3 Reasons Unsupervised Drug Detox Can Be Dangerous

Updated on March 4, 2024

The primary reasons why people end up as substance abusers include seeking euphoria, dealing with emotional or physical stress, curiosity, peer pressure, and an attempt to escape reality. Their motivation is complex, multifaceted, and rooted in psychological, environmental, or genetic factors. Regardless, living a life of substance abuse is not easy for those who are drug dependent and their loved ones. It comes with its share of fear, pain, panic, stress, and anger. That’s why most addicts try to escape the web and get back their lives. Unfortunately, this step is not easy and requires specific measures like dedication, detoxification, and skills. While it might be tempting for individuals to do their detox program on their own, here are three reasons why taking this measure unsupervised can be dangerous.

Withdrawal Symptoms

Some substance abusers believe they can manage the detox program alone or with the help of a loved one. But unless the loved one working with them is a trained detox expert, they will not know what to expect during a drug detox and how to handle the withdrawal symptoms. Remember that withdrawal effects can happen for hours, and in severe cases, it can take a week or more. Typical withdrawal symptoms drug addicts can experience when they start a detox program include nauseousness, headaches, tiredness, and despair. But that is not all; in extreme situations, there can be seizures, unconsciousness, fever, hallucinations, and irritability. Only trained professionals can deal with these symptoms without worsening the matter.

Possibility of Dehydration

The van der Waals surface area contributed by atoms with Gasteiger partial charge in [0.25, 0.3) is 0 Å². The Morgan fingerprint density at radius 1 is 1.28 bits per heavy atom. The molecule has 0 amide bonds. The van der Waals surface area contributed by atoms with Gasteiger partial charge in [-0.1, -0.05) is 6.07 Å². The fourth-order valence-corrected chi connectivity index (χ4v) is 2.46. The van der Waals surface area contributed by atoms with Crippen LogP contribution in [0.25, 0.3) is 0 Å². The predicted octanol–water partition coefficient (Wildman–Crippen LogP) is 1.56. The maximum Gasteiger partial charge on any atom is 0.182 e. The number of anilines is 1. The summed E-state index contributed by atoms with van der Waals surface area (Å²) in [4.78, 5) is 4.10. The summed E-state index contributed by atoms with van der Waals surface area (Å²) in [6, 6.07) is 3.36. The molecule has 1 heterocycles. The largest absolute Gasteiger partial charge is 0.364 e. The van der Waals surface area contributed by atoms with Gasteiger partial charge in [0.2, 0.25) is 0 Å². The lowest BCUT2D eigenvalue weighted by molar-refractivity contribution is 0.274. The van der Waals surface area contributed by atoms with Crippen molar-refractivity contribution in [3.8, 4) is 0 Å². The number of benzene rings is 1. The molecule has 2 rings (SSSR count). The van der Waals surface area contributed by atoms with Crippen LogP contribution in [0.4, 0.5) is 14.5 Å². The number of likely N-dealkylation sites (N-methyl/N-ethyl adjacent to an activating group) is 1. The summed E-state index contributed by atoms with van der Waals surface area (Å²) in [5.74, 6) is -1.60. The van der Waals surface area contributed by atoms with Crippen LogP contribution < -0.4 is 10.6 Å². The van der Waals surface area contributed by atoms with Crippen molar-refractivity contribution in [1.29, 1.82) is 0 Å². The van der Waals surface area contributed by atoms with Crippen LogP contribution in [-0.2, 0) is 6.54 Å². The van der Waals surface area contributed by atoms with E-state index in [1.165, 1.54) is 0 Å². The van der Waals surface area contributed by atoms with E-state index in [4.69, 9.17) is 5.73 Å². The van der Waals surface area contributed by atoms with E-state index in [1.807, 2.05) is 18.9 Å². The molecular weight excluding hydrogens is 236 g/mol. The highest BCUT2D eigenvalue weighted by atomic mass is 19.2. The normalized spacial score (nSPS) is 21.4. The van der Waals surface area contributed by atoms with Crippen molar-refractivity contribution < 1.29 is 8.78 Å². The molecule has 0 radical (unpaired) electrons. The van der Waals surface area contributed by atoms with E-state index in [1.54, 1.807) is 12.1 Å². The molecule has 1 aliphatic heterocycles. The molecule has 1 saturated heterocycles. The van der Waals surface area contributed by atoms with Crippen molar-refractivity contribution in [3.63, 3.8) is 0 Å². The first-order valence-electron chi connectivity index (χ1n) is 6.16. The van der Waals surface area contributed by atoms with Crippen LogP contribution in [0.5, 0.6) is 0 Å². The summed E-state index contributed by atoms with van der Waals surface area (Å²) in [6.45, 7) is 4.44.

During detox, the body will likely lose more fluids than the amount an individual is taking in. This state will likely cause dehydration, and the body will not have enough liquids to function. Dehydration is associated with confusion, sluggishness, dizziness, dry eyes, fainting, heart palpitations, and swollen tongue. Untrained individuals might not identify the cause of these symptoms and might not seek help o time. Even if they do, they might not rectify the situation since the body cannot take more water than it is accustomed to. Yet, dehydration might cause the liver not to work as required to get rid of toxins in the body. Fortunately, all these can be avoided when an addict gets to a detox center for treatment.

No Emotional Support

What substance abusers do not realize when they are starting their unsupervised detox venture is that the journey will not be easy. They will feel isolated and are likely to get mental health issues before they completely clear the toxins from their system. In addition, it can be difficult for people to manage their symptoms of withdrawal and the emotional strain that comes with detox. That is why they need to have emotional support from trained professionals who will guide them and help them manage their feelings of vulnerability during the process. While having a friend or family member might be great, they will not offer the emotional support needed since they do not understand the process. However, substance abusers can get help and comprehensive support if they enter a registered detox facility.

These are the three main reasons why unsupervised detox programs can be dangerous. Therefore, it is better to work with professionals than do it privately and fail. Professionals are trained to deal with withdrawal symptoms, ensure patients are hydrated, and offer emotional support.

The Editorial Team at Healthcare Business Today is made up of skilled healthcare writers and experts, led by our managing editor, Daniel Casciato, who has over 25 years of experience in healthcare writing. Since 1998, we have produced compelling and informative content for numerous publications, establishing ourselves as a trusted resource for health and wellness information. We offer readers access to fresh health, medicine, science, and technology developments and the latest in patient news, emphasizing how these developments affect our lives.